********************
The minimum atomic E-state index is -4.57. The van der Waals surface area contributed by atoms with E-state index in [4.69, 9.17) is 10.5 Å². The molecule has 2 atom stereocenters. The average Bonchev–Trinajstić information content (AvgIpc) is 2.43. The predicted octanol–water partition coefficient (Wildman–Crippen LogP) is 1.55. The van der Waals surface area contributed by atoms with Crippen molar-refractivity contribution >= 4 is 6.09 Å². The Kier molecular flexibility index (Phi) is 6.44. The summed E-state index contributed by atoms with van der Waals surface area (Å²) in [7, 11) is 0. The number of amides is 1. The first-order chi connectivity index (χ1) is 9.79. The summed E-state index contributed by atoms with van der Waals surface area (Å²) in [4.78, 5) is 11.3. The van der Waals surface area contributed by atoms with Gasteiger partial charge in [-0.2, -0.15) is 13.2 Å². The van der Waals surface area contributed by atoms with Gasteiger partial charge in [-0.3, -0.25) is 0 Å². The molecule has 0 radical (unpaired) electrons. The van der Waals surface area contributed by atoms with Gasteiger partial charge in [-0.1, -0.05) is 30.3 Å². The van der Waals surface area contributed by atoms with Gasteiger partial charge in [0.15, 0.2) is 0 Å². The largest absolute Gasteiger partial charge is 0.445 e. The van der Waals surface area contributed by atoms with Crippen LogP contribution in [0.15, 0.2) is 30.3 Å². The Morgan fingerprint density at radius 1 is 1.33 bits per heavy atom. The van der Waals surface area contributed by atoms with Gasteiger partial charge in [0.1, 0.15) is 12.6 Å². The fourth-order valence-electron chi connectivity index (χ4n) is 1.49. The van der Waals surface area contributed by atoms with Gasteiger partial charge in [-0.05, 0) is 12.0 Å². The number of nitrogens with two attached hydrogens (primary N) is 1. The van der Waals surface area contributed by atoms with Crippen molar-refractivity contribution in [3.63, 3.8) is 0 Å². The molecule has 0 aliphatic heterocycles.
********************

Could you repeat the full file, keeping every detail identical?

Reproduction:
The minimum atomic E-state index is -4.57. The van der Waals surface area contributed by atoms with E-state index in [4.69, 9.17) is 10.5 Å². The molecule has 2 atom stereocenters. The average Bonchev–Trinajstić information content (AvgIpc) is 2.43. The predicted octanol–water partition coefficient (Wildman–Crippen LogP) is 1.55. The van der Waals surface area contributed by atoms with Crippen molar-refractivity contribution >= 4 is 6.09 Å². The Kier molecular flexibility index (Phi) is 6.44. The summed E-state index contributed by atoms with van der Waals surface area (Å²) in [7, 11) is 0. The number of amides is 1. The first-order chi connectivity index (χ1) is 9.79. The summed E-state index contributed by atoms with van der Waals surface area (Å²) in [4.78, 5) is 11.3. The van der Waals surface area contributed by atoms with Gasteiger partial charge in [-0.2, -0.15) is 13.2 Å². The van der Waals surface area contributed by atoms with Gasteiger partial charge in [-0.3, -0.25) is 0 Å². The molecule has 0 radical (unpaired) electrons. The van der Waals surface area contributed by atoms with Gasteiger partial charge in [-0.1, -0.05) is 30.3 Å². The van der Waals surface area contributed by atoms with Gasteiger partial charge in [0.15, 0.2) is 0 Å². The largest absolute Gasteiger partial charge is 0.445 e. The van der Waals surface area contributed by atoms with Crippen LogP contribution in [0.15, 0.2) is 30.3 Å². The Morgan fingerprint density at radius 1 is 1.33 bits per heavy atom. The van der Waals surface area contributed by atoms with Gasteiger partial charge in [0.1, 0.15) is 12.6 Å². The fourth-order valence-electron chi connectivity index (χ4n) is 1.49. The van der Waals surface area contributed by atoms with Gasteiger partial charge in [-0.05, 0) is 12.0 Å². The number of nitrogens with two attached hydrogens (primary N) is 1. The van der Waals surface area contributed by atoms with Crippen molar-refractivity contribution in [3.63, 3.8) is 0 Å². The molecule has 0 aliphatic heterocycles.